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Detoxify Your Noggin

March 15, 2006 | Sara Thyr, N.D.

We are constantly barraged in our country by news of the latest terror act, violence in our television programming, and ever-increasing access to immediate “breaking” bad news. The toll on our subconscious is a strong sense of helplessness, depression and anxiety.

As a naturopathic doctor, I have led group detox workshops for several years. I always tell people that they need to give up sugar, caffeine, alcohol, and bread products, which for me seems like quite a lot. I also think that itís a good time to clear out the clutter and craziness that goes on inside our heads, so I ask that they give up the newspaper, TV news, and even the beloved NPR in the car. Every one of us has our little idol — the thing that we believe above all else makes our day enjoyable. But it amazes me that so many people have such difficulty with this request. Itís not the mid-afternoon chocolate treat that they believe they will miss. It’s the morning newspaper or their program on the drive home.

Itís actually just as important to work on clearing your mind as it is your body. The mind is the most powerful organ, and it sets the tone and course for everything that happens to us. How we think and what we believe charts our course.

Studies from major medical centers confirm the power of the mind. Itís not just a pleasant sounding phrase: the power of positive thinking. It is by far one of the most productive uses of your time — to clear out the clutter of the brain. Studies that show the impressive shift in health from altering consciousness have been repeated enough to now be seen as a medical truth. The people who meditated before and after surgery had shorter recovery times. Those who suffer from pain syndromes participating in meditation circles report decreased severity of pain.

With all of the benefits of meditation and changing thought patterns, youíd think people would be more excited about it. I ask that you not take in any more bad news, and that you spend 15minutes/day meditating in some manner, and eyes full of terror great me. “What? Sit and be still and find inner peace? In this culture of too much and too fast? Itís just not possible!”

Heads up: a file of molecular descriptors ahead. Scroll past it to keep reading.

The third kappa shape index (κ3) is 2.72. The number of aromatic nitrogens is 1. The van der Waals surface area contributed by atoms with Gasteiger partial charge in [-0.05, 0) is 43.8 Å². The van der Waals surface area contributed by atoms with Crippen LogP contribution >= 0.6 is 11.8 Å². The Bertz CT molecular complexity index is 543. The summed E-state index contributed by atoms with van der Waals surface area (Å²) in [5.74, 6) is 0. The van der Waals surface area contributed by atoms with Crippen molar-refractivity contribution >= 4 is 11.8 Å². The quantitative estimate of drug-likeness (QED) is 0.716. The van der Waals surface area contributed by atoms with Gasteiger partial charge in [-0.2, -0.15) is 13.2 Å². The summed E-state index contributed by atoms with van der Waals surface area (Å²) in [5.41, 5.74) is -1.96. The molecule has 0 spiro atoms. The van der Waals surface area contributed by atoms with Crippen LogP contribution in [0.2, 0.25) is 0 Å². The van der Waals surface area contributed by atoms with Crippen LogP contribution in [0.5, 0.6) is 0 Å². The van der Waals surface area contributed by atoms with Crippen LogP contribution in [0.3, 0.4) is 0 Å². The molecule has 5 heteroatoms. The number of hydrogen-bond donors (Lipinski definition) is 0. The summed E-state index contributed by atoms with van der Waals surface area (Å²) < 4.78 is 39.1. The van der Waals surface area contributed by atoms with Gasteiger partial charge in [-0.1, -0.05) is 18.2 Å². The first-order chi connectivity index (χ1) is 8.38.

Well, the good news is that it is possible. And the better news is that it actually feels quite good. Not even after a couple of weeks. It feels good immediately. Meditation is one of my favorite parts of a detox. During a detox we are more focused on all of the things that we know are good for us. And that is one that I always have good intentions of continuing, but am not always successful at. Meditating almost immediately gives a feeling of happiness and peace. Deeper breathing patterns emerge that fill the hidden and stuck places of the body with oxygen, stimulating both energy and relaxation at the same time.

As an example, I put on some of the music that I use to meditate while I am writing. Very soon my posture changed and I was sitting erect yet relaxed. No longer slouching in my chair, I could breath deeply as I typed. I found myself filling my lungs in a deeper, slower manor. My shoulders, always tight from my tension holding and recent swimming, feel that they have dropped from their perch beside my ears.

One remarkable aspect of meditation and relaxing the mind that I always find astonishing is that staying stressed and uptight isn’t what makes us more efficient, fluid workers. Relaxing, while not promoted often in our type A society, is actually beneficial to your productivity. When your mind is free of clutter and negativity, you can move through the tasks of the day with better concentration and clarity..

If youíd like to attempt a neuronal detoxification, here is a plan that I use often in my workshops.

  • Avoid allowing any news to fill your head. This includes newspapers, TV news, and radio. Because the news is often interspersed with other programming, I recommend that you take complete control and not watch any TV or listen to the radio. Playing things from your own music collection is fine. I recommend that you lean towards classical or meditative types of music, such as instrumentals or nature recordings.
  • Take time each day to let it all out. For some exercise is the key to release. For others writing or journaling is more effective. Whatever your method, have a time and place set aside where you are consciously eliminating the negative stuff that has accumulated over the past days or weeks. If you are writing, let there be a free flow without judgment of your complaints.
  • Spend 20 minutes daily in silent meditation. I can hear the objections flying at this one. “I canít stop my mind from running…” I understand. I have a lot going on also. But that is why itís so beneficial to try. Finding some chanting or meditative music might help you. I love “Om Sai” as a chant for meditation. Deep breathing practices can also be very helpful. Your local bookseller may even have guided meditation tapes or CDs.
  • Be grateful. Having appreciation and love for people in your life helps to give the heart peace. Looking out the window and smiling at the sunshine or your favorite tree, or the little buds coming out in the spring releases endorphins into your bloodstream

In whatever way you decide, know that the benefits of taking some of the toxins out of your head will have great rewards.

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